Shepherd: "Fie, daughter! When my old wife lived, upon
This day she was both pantler, butler, cook,
Both dame and servant; welcomed all, served all;
Would sing her song and dance her turn; now here,
At upper end o' th' table, now i' th' middle;
On his shoulder, and his; her face afire
With labor, and the thing she took to quench it
She would to each one sip. You are retired,
As if you were a feasted one and not
The hostess of the meeting. Pray you, bid
These unknown friends to 's welcome, for it is
A way to make us better friends, more known.
Come, quench your blushes and present yourself
That which you are, mistress o' th' feast...
(from William Shakespeare's The Winter's Tale, Act 4, Scene 4)
The lumberjack festival was a cut above the normal list of things to do in Northwest Florida last weekend. I felt pretty good about myself, having given up two hours to meet and greet the public in the name of all that is research-based knowledge. Wouldn't you know, though, that the camera went for a ride on SAM's shoulder and in the Honda on Saturday?--see my comment on the last post--so I made sure that it was fully engaged and gainfully employed the next day at Arcadia Mill.
After making the trek across the swinging bridge, single-file because the stream was so high, I found wild blueberries in bloom again--or are they sparkle berries?--along one of the many side trails. SAM's foot was bothering him so we took a short break in a clearing and sat down on a massive log. We heard voices closing in on us. Two young men and a young woman stepped through the surrounding brush. One of them, dread-locks bedecked, stepped forward and asked us what we were doing. Huh? What could be so mysterious about two pudgy, gray-haired people parked on a log? The sun is shining, the afternoon is wearing on, you can see that we have feasted well and often...This young man would not be satisfied by appearances only. He had to know. What do we think of this site? How old is that log you're sitting on? We got to talking. Well, at least he did. He was verbose. We could barely get a word in edge-wise. He finally understood that we love to hike, enjoy nature and each other's company, blog, and garden--well, at least I do, the latter two things. Many questions were answered, I hope, and that nice young man made me aware of something I had not noticed when crossing the bridge over the stream-too-high. Did you see the sliders? he asked. What? The sliders on the log, just past the first bridge. Oh! Well, you see, I was trying to keep the camera dry and trying to be careful where I stepped. I had missed them! What kind of a naturalist am I? The kind that went back to see those sliders still sitting on their log and not even know for sure that what the young man with the dread-locks called them was correct. It is, and they are--yellow-bellied slider turtles, that is, or if you're a purist, Trachemys scripta, "rough turtle that is marked."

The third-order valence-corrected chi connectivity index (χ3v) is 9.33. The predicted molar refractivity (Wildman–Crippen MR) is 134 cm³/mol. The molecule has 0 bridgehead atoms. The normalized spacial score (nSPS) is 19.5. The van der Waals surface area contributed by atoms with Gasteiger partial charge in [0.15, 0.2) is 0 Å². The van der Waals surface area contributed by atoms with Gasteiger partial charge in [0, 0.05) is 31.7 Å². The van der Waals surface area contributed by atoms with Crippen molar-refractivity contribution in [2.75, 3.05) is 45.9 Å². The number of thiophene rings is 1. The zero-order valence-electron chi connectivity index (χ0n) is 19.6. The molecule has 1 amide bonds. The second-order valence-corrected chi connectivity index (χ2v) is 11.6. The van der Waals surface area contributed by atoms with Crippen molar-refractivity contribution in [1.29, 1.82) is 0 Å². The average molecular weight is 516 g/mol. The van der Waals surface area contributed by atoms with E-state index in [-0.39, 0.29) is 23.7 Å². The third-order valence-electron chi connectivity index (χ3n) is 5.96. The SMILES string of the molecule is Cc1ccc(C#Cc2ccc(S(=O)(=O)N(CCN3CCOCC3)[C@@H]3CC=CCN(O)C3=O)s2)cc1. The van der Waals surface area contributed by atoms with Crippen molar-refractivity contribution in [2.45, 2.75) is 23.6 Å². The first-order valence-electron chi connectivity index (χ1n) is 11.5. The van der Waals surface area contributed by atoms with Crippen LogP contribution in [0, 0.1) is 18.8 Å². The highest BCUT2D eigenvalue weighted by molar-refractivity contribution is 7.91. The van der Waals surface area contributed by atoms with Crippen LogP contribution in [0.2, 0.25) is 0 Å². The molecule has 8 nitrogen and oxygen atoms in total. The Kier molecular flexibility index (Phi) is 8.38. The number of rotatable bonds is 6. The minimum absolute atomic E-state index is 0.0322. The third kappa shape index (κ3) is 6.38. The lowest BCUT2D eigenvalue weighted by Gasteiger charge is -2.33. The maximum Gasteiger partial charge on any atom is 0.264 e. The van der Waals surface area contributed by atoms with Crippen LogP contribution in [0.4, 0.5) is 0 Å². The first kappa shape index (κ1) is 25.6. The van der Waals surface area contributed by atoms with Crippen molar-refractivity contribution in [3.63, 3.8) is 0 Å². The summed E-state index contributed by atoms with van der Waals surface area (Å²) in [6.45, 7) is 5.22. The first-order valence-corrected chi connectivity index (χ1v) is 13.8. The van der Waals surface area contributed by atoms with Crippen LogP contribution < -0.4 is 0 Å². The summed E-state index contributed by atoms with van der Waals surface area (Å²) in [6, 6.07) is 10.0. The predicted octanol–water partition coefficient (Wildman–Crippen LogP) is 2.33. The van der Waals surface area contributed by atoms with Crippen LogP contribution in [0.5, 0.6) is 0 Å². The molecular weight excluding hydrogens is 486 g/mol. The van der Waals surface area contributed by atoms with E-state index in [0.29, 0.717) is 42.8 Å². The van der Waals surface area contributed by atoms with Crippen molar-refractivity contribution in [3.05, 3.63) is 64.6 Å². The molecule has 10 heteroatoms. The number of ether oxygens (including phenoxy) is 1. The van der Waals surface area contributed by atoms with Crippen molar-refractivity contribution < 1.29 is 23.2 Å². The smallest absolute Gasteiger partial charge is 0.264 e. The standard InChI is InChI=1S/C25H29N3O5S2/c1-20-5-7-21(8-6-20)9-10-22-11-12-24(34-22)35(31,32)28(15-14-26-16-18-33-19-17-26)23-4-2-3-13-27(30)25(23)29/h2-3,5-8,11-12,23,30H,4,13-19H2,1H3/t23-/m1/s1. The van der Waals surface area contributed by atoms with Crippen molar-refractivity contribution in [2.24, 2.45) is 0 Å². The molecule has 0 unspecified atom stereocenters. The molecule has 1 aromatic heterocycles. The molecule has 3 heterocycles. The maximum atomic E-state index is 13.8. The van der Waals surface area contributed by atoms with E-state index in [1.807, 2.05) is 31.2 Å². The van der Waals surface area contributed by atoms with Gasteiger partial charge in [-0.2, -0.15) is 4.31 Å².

Please visit Ramblingwoods.com for this week's Nature Notes/Signs of the Season post. You will be glad that you did. Let her and the other participants for this week know by dropping in and leaving a comment!